15. Moreover, it is further clear that the Judge confused material aspects of the medical reports and medical evidence, in particular conflating the GP notes and the report of Dr Joshi, as submitted by Ms Daykin at [6] above. However, the Judge’s confusion as to what was said to who and reliance upon an inaccurate note of what the Appellant apparently said more than three and a half years ago to a GP without the benefit of professional interpretation, cannot, in our view, form any proper basis for a finding that the Appellant is now in contact with family members in India.
16. The second ground of appeal is concerned with the failure by the Judge to make clear findings on the issues identified in the Appellant’s skeleton argument, including whether the Appellant would be at risk on return on account of his religious and political beliefs and whether he would be at risk of being re-trafficked, whether there would be sufficiency of protection and whether there was an internal flight alternative, as well as whether Articles 3 and 4 of ECHR would be engaged by virtue of a deterioration in his mental health. Ms Daykin submitted that the Judge summarised the bases of claim at [50] [his father was involved with the Khalistan movement in the 80’s, he was arrested and tortured by the Indian police force and he is a victim of trafficking] and at [52] accepted that the Appellant was a member of a particular social group viz victims of trafficking, but that she failed to go on to make findings on the core aspects of risk on return either on account of his political and religious beliefs or of being re-trafficked or exploited.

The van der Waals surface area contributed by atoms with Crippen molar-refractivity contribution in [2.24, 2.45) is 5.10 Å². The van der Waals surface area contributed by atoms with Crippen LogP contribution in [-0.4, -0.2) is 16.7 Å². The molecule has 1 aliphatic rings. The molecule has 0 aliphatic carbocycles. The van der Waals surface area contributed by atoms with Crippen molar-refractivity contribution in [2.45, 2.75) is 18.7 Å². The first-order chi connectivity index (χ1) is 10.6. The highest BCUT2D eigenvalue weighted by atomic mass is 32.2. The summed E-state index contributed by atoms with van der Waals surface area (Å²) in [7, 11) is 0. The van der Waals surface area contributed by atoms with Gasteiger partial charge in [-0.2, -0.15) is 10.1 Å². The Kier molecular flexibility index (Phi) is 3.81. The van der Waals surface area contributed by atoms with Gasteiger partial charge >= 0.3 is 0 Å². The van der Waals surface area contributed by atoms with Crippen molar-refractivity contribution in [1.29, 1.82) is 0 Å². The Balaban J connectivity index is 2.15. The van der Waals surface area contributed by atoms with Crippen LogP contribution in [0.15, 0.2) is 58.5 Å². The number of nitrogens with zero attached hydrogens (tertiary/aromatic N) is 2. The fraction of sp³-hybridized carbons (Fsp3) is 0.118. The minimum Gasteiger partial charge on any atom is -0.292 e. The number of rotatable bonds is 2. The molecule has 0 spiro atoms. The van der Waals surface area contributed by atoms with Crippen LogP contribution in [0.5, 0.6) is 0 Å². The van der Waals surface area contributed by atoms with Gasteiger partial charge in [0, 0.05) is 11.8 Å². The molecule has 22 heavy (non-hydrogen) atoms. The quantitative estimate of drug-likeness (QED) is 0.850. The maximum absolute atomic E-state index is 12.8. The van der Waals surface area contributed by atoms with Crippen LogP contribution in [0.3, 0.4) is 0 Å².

17. We find that this submission is made out and there are no findings in the Judge’s decision and reasons on these key aspects of the claim.

18. For the reasons set out above, we find that there are material errors of law in the decision of the First tier Tribunal Judge. We set that decision aside and remit the appeal for a hearing de novo before the First tier Tribunal.

Rebecca Chapman
Deputy Upper Tribunal Judge Chapman
18 February 2022